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Colorectal cancer

Colorectal cancer includes cancerous growths in the colon, rectum, anus, and appendix. It is a major killer among the different forms of cancer.

There are different types of colon cancers, however 95% of colon cancers are Adenocarcinoma.

Most colorectal cancers are thought to arise from polyps in the colon. These mushroom-like growths are usually benign, but some may develop into cancer over time.

Table of contents
1 Risk Factors
2 Symptoms
3 Treatment
4 Prevention and Screening
5 External links

Risk Factors

The cause of colon cancer is not known but certain factors increase a person's risk of developing the disease. These include:


Symptoms of colorectal cancer include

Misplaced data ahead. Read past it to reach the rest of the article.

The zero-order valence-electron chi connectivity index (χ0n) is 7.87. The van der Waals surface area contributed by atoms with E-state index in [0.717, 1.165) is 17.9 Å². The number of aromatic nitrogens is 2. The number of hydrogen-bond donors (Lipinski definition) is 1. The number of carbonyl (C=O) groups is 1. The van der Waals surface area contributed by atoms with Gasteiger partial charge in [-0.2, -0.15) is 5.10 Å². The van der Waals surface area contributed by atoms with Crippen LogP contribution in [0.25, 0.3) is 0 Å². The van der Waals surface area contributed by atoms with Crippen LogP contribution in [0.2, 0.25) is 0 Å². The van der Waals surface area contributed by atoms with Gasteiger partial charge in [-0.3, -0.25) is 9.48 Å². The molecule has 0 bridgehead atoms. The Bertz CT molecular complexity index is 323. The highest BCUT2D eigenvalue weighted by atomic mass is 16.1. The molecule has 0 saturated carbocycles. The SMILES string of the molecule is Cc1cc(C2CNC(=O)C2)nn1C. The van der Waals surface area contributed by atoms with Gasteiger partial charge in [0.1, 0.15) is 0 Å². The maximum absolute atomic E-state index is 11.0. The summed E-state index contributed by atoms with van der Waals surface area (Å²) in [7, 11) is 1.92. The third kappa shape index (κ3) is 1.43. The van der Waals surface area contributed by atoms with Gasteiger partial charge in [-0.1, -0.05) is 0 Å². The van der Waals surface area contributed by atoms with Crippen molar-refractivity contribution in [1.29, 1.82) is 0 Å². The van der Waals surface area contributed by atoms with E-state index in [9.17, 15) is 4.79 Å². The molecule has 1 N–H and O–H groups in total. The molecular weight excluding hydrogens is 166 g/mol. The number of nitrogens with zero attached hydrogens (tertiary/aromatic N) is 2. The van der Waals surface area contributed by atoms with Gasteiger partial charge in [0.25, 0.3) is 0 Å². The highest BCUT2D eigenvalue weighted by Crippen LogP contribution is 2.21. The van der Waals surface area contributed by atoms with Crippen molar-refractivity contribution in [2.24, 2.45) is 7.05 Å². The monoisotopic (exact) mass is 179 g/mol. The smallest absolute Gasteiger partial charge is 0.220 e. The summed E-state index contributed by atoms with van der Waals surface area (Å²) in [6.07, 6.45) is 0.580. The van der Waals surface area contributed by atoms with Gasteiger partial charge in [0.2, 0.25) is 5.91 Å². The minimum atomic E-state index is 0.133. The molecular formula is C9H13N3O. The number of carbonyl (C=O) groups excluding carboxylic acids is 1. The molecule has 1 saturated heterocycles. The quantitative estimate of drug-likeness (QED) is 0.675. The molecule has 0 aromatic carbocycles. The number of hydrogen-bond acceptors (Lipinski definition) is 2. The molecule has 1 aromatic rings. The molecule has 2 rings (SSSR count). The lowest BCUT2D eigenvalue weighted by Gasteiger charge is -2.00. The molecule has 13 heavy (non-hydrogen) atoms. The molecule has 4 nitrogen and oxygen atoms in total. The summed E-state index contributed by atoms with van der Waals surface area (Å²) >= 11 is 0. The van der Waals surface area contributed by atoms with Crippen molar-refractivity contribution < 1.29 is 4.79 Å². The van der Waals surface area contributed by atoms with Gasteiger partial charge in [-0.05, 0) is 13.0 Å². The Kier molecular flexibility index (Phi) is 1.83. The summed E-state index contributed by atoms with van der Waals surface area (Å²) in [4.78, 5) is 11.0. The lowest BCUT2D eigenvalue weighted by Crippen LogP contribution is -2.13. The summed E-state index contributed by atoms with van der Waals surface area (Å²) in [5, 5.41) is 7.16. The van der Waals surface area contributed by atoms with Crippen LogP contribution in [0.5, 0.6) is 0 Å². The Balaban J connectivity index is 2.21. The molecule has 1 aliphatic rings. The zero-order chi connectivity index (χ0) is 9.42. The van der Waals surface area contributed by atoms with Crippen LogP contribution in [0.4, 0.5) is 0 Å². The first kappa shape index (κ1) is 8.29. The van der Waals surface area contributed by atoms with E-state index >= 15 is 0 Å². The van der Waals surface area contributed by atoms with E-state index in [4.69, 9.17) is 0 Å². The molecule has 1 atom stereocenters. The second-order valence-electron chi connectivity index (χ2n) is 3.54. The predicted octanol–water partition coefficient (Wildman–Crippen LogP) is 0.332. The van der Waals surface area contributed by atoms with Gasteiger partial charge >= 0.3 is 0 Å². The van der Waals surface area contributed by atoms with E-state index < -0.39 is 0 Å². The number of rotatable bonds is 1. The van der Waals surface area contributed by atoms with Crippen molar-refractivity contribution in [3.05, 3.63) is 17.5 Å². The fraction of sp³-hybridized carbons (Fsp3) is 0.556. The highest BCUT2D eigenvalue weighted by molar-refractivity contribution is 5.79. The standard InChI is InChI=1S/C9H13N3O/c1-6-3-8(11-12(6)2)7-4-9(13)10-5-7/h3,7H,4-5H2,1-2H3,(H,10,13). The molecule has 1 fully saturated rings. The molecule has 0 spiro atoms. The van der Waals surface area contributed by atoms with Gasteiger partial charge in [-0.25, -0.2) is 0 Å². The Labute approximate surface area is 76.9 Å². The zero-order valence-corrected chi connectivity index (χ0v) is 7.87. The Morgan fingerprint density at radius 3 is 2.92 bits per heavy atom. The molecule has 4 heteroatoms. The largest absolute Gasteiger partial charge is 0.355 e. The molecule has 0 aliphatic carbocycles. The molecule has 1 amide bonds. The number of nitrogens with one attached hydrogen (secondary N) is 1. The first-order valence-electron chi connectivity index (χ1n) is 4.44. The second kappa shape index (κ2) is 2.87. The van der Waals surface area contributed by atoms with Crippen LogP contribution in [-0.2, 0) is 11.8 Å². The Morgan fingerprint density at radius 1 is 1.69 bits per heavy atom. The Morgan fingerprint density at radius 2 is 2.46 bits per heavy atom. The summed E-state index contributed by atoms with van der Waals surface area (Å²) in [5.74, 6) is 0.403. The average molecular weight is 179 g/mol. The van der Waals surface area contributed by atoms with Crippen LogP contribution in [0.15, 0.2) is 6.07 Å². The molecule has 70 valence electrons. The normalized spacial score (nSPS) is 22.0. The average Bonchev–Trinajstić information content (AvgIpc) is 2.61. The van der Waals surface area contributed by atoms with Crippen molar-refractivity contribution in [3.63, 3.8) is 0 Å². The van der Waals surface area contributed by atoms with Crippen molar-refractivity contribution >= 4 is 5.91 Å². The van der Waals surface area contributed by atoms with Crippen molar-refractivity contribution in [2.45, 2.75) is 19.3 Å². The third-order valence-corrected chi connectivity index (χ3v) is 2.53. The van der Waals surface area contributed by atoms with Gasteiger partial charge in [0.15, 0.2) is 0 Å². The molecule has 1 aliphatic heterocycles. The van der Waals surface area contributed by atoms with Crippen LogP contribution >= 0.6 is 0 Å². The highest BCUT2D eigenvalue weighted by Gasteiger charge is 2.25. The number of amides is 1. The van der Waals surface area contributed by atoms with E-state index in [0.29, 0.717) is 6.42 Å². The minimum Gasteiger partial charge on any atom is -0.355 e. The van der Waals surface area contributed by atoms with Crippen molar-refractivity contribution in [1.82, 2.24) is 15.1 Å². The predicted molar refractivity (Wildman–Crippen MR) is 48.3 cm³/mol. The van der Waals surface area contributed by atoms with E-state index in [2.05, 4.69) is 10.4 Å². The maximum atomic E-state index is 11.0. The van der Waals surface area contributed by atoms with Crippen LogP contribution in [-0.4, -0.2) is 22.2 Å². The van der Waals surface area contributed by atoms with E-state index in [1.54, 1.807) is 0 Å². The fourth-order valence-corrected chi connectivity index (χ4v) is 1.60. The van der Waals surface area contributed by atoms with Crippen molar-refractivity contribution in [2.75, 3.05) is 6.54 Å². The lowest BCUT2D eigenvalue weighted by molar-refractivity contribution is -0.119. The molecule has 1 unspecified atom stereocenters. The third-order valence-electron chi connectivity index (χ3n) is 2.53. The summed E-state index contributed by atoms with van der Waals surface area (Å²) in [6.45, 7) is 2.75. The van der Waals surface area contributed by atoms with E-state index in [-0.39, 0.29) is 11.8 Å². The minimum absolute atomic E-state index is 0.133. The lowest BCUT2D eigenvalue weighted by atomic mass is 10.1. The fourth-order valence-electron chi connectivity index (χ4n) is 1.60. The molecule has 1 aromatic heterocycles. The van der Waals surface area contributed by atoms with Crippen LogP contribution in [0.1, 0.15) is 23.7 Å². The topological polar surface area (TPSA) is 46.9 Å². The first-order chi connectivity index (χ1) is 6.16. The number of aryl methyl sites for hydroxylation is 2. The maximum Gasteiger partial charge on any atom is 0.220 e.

It is also possible that there will no symptoms at all. This is one reason why screening for the disease is recommended.


The treatment depends on the staging of the cancer (a classification of severity based on the degree of mucosal penetration and on spread to lymph nodes or other organs). When colorectal cancer is caught at early stages (with little spread) it is likely to be curable. However when it is detected at later stages (when distant metastases are present) it it less likely to be curable.

Treatments include:

Prevention and Screening

Because colorectal cancer can take many years to develop, and detecting colorectal cancer early greatly improves the chances of a cure, screening for the disease is recommended in individuals who are at increased risk. There are several different tests available for this purpose.

A Colonoscopy has the advantage that if polyps are found during the procedure they can be immediately removed. Tissue can also be taken for biopsy.

External links